Exploring this Job
There are plenty of ways that you can begin your own training and education now. First of all, get some exposure to the law enforcement community by volunteering at the local police department. Many towns have a Scouts Explorers program in which students work to educate themselves about law enforcement. The Boy Scouts of America also offers the Learning for Life program (https://www.exploring.org) for young men and women who have completed the sixth grade through age 20. The program allows them to explore careers in various areas such as criminal justice and law enforcement. You can also learn more about the field by visiting professional associations' Web sites, many of which feature industry news and publications, as well as talking with crime analysts about their careers.
Crime analysts try to uncover and piece together information about crime patterns, crime trends, and criminal suspects. Job duties vary widely from day to day and from one state and law enforcement agency to the next. At its core is a systematic process that involves collecting, categorizing, analyzing, and sharing information to help the agency that a crime analyst works for to better deploy officers on the street, work through difficult investigations, increase arrests of criminals, and solve long-term problems (ongoing trouble at a particular hotel or street corner, frequent accidents at the same intersection, etc.) that every law enforcement department faces.
Crime analysts collect data from a range of sources, including police reports, statewide computer databases, crime newsletters, word-of-mouth tips, and interviews with suspects. To be useful, this information is then analyzed for patterns. Crime analysts are constantly vigilant for details that are similar or familiar.
A crime analyst might study general factors such as population density, the demographic makeup of the population, commuting patterns, economic conditions (average income, poverty level, job availability), effectiveness of law enforcement agencies, citizens' attitudes toward crime, and crime reporting practices.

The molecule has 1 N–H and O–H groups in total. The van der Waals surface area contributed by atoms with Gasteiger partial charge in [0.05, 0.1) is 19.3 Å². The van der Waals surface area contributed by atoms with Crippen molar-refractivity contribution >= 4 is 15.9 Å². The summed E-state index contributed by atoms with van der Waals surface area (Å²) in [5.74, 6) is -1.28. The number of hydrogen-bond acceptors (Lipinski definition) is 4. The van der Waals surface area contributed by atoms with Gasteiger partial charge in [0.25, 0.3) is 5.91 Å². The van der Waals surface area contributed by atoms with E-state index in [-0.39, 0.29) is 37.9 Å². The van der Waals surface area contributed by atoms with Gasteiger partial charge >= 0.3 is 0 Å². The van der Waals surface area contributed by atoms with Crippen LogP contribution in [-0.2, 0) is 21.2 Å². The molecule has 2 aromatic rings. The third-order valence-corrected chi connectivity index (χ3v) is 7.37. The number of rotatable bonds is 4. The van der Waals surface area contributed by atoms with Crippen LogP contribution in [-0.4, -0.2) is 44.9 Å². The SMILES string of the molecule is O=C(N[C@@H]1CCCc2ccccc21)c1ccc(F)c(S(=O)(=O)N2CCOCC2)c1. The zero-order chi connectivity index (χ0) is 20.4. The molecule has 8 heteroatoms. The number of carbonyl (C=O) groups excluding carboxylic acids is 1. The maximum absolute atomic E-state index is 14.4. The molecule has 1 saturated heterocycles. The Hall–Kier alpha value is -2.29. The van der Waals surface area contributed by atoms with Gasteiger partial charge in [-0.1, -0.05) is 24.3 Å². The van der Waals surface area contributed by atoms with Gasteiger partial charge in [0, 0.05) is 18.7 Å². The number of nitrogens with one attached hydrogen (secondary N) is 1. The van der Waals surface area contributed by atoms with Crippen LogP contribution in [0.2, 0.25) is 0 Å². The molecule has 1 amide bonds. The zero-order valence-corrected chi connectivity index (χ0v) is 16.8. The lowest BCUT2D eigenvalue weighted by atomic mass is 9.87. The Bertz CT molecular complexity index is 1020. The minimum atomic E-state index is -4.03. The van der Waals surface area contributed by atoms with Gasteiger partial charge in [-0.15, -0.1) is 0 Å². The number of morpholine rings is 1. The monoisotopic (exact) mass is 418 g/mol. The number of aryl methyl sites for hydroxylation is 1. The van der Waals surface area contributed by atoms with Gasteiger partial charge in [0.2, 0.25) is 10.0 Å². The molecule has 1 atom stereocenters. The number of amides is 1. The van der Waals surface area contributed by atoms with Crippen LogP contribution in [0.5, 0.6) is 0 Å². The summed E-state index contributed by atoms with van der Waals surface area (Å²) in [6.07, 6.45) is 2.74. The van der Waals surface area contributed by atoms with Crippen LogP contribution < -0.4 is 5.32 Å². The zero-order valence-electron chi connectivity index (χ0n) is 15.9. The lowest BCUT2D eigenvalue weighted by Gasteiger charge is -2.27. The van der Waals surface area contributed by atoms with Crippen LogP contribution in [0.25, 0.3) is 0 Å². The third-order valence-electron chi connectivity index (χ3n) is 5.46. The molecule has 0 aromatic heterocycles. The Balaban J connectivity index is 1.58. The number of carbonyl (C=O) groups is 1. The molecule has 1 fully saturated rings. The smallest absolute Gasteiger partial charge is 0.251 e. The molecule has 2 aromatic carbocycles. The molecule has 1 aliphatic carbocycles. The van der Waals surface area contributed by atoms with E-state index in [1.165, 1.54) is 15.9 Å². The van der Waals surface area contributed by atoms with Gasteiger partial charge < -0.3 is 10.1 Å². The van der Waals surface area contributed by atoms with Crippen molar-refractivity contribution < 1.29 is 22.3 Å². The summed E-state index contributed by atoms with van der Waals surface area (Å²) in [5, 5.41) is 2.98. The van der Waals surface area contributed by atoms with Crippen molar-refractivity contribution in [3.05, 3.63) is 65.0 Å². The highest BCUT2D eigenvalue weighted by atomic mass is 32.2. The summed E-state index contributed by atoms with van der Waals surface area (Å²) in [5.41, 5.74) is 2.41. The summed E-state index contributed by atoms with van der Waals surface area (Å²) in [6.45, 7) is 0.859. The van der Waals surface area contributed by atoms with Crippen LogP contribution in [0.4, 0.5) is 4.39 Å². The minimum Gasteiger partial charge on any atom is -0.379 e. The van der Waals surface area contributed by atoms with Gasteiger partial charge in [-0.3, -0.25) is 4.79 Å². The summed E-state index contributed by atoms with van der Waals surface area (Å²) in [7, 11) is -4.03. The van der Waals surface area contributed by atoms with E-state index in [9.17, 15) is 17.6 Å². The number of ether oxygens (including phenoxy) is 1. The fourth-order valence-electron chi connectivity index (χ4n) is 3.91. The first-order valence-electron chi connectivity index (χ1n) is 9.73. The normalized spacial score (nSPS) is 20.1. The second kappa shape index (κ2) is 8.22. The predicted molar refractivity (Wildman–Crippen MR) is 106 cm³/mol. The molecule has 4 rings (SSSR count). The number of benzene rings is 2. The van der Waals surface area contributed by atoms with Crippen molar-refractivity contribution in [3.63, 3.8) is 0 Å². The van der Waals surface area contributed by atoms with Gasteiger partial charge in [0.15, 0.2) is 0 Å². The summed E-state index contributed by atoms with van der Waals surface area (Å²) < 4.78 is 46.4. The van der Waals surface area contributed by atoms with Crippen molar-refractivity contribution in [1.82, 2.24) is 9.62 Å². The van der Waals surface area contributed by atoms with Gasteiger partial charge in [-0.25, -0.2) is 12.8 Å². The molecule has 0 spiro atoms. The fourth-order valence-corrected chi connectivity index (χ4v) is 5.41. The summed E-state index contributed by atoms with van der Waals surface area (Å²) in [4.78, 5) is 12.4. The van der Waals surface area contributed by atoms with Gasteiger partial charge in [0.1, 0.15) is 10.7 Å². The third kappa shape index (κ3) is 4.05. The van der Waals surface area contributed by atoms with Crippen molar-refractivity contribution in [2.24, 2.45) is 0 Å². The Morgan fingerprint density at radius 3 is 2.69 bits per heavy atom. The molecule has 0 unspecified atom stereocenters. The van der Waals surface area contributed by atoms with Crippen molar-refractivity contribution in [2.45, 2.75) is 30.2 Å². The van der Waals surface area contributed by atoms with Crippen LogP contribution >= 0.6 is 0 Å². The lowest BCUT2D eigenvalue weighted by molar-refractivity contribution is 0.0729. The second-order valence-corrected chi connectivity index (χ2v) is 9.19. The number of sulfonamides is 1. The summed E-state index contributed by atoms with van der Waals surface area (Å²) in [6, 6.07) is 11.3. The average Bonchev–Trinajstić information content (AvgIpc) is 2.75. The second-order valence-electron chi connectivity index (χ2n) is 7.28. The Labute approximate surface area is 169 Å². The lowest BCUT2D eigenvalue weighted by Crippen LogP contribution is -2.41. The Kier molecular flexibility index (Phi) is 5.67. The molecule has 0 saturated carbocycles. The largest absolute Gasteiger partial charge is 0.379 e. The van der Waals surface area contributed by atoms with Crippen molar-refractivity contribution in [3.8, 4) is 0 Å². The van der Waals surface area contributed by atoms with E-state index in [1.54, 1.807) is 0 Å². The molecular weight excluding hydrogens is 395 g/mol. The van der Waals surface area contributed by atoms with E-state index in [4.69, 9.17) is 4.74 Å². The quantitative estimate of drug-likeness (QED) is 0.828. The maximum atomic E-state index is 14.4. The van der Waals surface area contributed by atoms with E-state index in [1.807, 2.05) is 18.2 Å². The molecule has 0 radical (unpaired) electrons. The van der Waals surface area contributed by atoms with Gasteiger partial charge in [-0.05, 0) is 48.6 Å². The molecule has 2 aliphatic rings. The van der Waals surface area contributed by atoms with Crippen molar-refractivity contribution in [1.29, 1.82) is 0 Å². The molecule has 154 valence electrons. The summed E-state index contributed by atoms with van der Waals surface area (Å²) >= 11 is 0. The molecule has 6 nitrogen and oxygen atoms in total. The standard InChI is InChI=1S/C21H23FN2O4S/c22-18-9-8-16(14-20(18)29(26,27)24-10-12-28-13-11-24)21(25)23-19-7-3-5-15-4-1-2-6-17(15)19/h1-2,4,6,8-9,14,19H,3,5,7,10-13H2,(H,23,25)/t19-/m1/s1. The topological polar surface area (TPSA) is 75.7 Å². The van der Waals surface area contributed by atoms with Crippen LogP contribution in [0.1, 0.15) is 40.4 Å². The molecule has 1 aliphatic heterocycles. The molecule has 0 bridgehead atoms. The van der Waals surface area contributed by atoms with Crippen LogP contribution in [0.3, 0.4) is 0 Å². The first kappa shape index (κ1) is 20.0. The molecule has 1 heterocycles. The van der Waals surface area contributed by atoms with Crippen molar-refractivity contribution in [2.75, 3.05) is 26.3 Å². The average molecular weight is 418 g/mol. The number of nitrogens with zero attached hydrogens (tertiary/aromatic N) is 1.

The responsibilities of crime analysts are often dependent upon the needs of their police department or law enforcement agency. One morning's tasks might include writing a profile on a particular demographic group's criminal patterns. On another day, an analyst could meet with the police chief to discuss an unusual string of local car thefts. Less frequently, the work includes going on "ride-alongs" with street cops, visiting a crime scene, or meeting with crime analysts from surrounding jurisdictions to exchange information about criminals who are plaguing the region. Occasionally, a crime analyst is pulled off of everyday responsibilities to work exclusively on a task force, usually focusing on a rash of violent crimes. As an ongoing responsibility, a crime analyst might be charged with tracking and monitoring "known offenders" (sex offenders, career criminals, repeat juvenile offenders, and parolees).
New computer technology has had a profound impact on the profession of crime analysis, helping it grow by leaps and bounds. In its earliest days, crime analysis simply meant gathering straight statistics on crime. Now these same statistics—coupled with specialized data analytics software and artificial intelligence—allow crime analysts to anticipate and prevent criminal activity.
The use of this analysis falls into three broad categories: tactical, strategic, and administrative. Tactical crime analysis aims at giving police officers and detectives prompt, in-the-field information that could lead to an arrest. These are the "hot" items that land on a crime analyst's desk, usually pertaining to specific crimes and offenders. For example, a criminal's modus operandi (M.O.), or method of operation, can be studied to predict who the likely next targets or victims will be. The police can then set up stakeouts or saturate the area with patrol cars. Tactical analysis is also used to do crime-suspect correlation, which involves identifying suspects for certain crimes based on their criminal histories.
Strategic analysis deals with finding solutions to long-range problems and crime trends. For instance, a crime analyst could create a crime trend forecast, based on current and past criminal activity, using software. An analyst might also perform a "manpower deployment" study to see if the police department is making the best use of its personnel. Another aspect of strategic analysis involves collating and disseminating demographic data on victims and geographic areas experiencing high crime rates so that the police are able to beef up crime prevention efforts.
Lastly, administrative analysis helps to provide policy-making information to a police department's administration. This might include a statistical study on the activity levels of police officers that would support a request for hiring more officers. Administrative work could also include creating graphs and charts that are used in management presentations or writing a speech on local crime prevention to give to the city council.